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Suppose I am measuring the time it takes to complete tasks, and I am looking across a year period, say 2019. At the end of the year, I will report on the median time taken across all tasks. Assume that all the tasks started on January 1st, and that I don't know the underlying distribution of task time $T_i$.

Suppose that thru June 50 tasks were completed, each with known time $T_i$ for $i \in \{1,...,50\}$ I know that there will be 70 more tasks completed this year, and that each has a known forecasted completion date, which provides estimates $T_{i,forecast}$ for $i \in \{51,...,120\}$.

Taking all 120 samples, I can get an estimate of the median for the year. I am wondering how I might provide a confidence/prediction interval around that estimate.

Note that I believe I can take the median of the first 50 samples and use the nonparametric confidence interval for the median for its confidence iterval, as mentioned here. Would that be valid?

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  • $\begingroup$ That would not be valid, because you are not estimating the median of independent samples from a distribution. The data used to make the forecasts and the method of forecasting are both important determinants of any estimate of the median, along with any models you might have for task completion time. $\endgroup$ – whuber Jun 6 at 16:58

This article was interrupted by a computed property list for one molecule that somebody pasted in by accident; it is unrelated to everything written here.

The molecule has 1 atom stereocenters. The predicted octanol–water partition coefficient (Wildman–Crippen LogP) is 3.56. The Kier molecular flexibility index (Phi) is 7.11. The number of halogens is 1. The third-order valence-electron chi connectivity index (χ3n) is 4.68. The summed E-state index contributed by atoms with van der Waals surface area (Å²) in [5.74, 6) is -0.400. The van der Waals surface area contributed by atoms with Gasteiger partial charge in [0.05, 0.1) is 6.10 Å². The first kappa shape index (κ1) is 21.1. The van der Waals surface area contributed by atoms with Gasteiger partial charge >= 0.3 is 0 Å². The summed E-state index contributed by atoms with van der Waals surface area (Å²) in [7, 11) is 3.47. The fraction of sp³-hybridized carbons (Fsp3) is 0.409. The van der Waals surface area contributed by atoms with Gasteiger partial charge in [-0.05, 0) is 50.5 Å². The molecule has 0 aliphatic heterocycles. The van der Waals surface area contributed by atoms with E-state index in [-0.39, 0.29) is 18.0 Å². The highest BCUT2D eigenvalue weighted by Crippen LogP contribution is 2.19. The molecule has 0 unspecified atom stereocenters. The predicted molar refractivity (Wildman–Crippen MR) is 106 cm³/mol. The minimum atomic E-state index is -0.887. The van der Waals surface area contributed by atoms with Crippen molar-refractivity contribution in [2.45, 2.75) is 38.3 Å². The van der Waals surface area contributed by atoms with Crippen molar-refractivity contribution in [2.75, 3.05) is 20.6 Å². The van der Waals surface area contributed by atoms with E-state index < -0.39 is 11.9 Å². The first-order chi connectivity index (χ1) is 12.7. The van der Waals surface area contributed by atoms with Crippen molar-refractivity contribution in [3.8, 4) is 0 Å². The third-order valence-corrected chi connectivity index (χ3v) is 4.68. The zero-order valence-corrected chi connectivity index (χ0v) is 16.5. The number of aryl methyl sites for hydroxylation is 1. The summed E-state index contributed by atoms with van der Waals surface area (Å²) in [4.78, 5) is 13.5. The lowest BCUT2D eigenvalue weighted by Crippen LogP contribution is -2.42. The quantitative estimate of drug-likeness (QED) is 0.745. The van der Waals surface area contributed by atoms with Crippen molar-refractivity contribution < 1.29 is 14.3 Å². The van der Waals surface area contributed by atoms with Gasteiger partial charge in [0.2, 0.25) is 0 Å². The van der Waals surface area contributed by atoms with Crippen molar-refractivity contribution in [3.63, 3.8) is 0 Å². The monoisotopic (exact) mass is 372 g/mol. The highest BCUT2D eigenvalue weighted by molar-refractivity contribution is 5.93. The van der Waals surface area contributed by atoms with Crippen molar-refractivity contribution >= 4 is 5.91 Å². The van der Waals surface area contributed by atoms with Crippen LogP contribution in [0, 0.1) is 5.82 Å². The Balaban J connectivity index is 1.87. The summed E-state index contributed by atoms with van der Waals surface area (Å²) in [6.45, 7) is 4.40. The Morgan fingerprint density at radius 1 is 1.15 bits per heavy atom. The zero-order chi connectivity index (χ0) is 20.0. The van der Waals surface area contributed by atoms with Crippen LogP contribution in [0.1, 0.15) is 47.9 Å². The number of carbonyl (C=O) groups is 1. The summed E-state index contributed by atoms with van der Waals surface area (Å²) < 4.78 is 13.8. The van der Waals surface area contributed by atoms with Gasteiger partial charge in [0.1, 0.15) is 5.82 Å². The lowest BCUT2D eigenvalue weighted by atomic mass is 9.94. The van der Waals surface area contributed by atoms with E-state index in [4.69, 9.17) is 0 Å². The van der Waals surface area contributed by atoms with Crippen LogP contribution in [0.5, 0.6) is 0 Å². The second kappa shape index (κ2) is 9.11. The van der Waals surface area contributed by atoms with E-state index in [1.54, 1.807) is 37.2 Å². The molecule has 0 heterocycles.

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Well, any estimation of a confidence interval that you can make will rely on some assumption about the variance (or any other dispersion measure) of task durations.

Your approach will be OK (it could even be fine to assume normal distribution and work just with variance, although I have nothing against your preference for a non-parametric confidence interval) as long as there is no reason to suspect that the variance of the remaining tasks behaives in a wildly different way with respect to the previous observations.

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  • $\begingroup$ thanks, David. I think I'm clear on the Note part. Will likely use binomial model as described here. But I'm still wondering about my first question, whether I can provide a confidence interval around my estimate of the median across ALL 120 samples. Any thoughts? $\endgroup$ – Jason Jun 6 at 16:00

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